A Musical Statement of Significance: Lucinda Williams, West

By Daniel Garrett

Lucinda Williams, West
Produced by Hal Wilner and Lucinda Williams
Lost Highway/UMG Recordings, 2007

There are ordinary worries we might have for a loved one—“Are you sleeping through the night? Do you have someone to hold you tight”—and Lucinda Williams puts them, very simply, into song in “Are You Alright?,” the opening song of Lucinda Williams’s album West. Suggesting that music—or art—is an extension of love never gets old; and Lucinda Williams’s singing sounds natural, and the music—with Rob Burger on piano, Doug Pettibone and Bill Frissell on guitars, and Jim Keltner on drums—is equal to her singing, a cordial complement. West is a significant musical statement; and it is more impressive for arriving at its significance by unusual directions, such as in the songs “Mama You Sweet” and “Unsuffer Me” and “What If” and “Wrap My Head Around That.”

“I love you Mama, you sweet,” sounds like the remembered declaration of a long-ago child. That Lucinda Williams gives this remarkably direct refrain to one of her most complex lyrics, lyrics that are metaphorical and personal, is an intriguing fact. In “Mama You Sweet,” Williams describes a significant spiritual range and its rough terrain, its burdens (“pain courses through every vein, every limb, trying to find a way out, between the secrets in my skin”). Lucinda Williams combines the spiritual and the physical for an elaborate metaphor that lasts nearly the whole song, a song with a gently rocking rhythm akin to a lullaby or bedtime story, a song that brings tears to the eyes and also inspires the attempt to sing along (the song feels like one’s own). It is the song I remember most from West, which is dedicated to the memory of Lucinda Williams’s mother and aunt.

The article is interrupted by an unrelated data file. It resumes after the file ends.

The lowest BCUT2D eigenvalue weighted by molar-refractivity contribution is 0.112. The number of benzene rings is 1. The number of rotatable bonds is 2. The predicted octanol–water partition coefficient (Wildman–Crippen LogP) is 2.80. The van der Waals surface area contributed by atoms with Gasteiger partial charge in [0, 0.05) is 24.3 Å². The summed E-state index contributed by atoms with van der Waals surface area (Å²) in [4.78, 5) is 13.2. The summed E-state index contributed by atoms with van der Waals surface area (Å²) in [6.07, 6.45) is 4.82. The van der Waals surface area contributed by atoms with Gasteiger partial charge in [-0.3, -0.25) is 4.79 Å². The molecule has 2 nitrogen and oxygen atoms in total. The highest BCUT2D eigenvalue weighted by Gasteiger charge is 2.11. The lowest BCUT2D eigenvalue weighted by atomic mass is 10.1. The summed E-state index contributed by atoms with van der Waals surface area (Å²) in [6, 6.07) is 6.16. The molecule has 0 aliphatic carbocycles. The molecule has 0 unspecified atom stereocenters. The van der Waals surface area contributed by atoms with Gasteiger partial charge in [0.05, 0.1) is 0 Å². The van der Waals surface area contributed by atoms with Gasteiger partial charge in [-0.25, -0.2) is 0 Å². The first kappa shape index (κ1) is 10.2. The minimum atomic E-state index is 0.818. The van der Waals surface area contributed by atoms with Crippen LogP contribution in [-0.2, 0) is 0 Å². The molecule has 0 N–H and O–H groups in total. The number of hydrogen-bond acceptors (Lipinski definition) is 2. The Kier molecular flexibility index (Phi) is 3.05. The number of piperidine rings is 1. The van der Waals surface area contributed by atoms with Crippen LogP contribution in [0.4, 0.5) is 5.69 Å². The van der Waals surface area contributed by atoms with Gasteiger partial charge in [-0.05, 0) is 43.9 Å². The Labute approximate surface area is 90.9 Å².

“I’ll take the best of what you had to give. I’ll make the most of what you left me with,” decides Lucinda Williams in “Learning How to Live.” To a country music melody, the twanging slow dance of guitar and drums, Lucinda Williams sings in the roughened voice of late night consolation, her familiar lisp part of the song’s music, part of its sincerity.

Williams laments expensive funerals in “Fancy Funeral,” the wasted money spent on death that could be spent on survival, on making a life, and it is a new song that Williams makes sound old—sound classic—as it is full of contemporary observations that seem traditional, timeless, an evocation of how the wrong things are granted attention in society.

“Come into my world of loneliness, and wickedness, and bitterness. Unlock my love. Unsuffer me,” demands Williams in the bold composition “Unsuffer Me,” which no doubt would be even more effective had most of us not heard Toni Braxton’s song “Unbreak My Heart.” Yet, Williams’s call—intense and ritualistic—in a stark yet dramatic musical setting, full of silence and sudden expressive notes and chords, chords from bass, with drumming, has power.

Time and what it does to love, to friendship, to daily life, is the subject of “Everything Has Changed,” and it is not a new subject, nor is it especially freshly imagined here, but it sounds like another solitary late night meditation or confession, sounding as natural as rain and mud, wood and stone, with its elemental guitar arrangement and other instruments (possibly violins and cello) subtly in the background.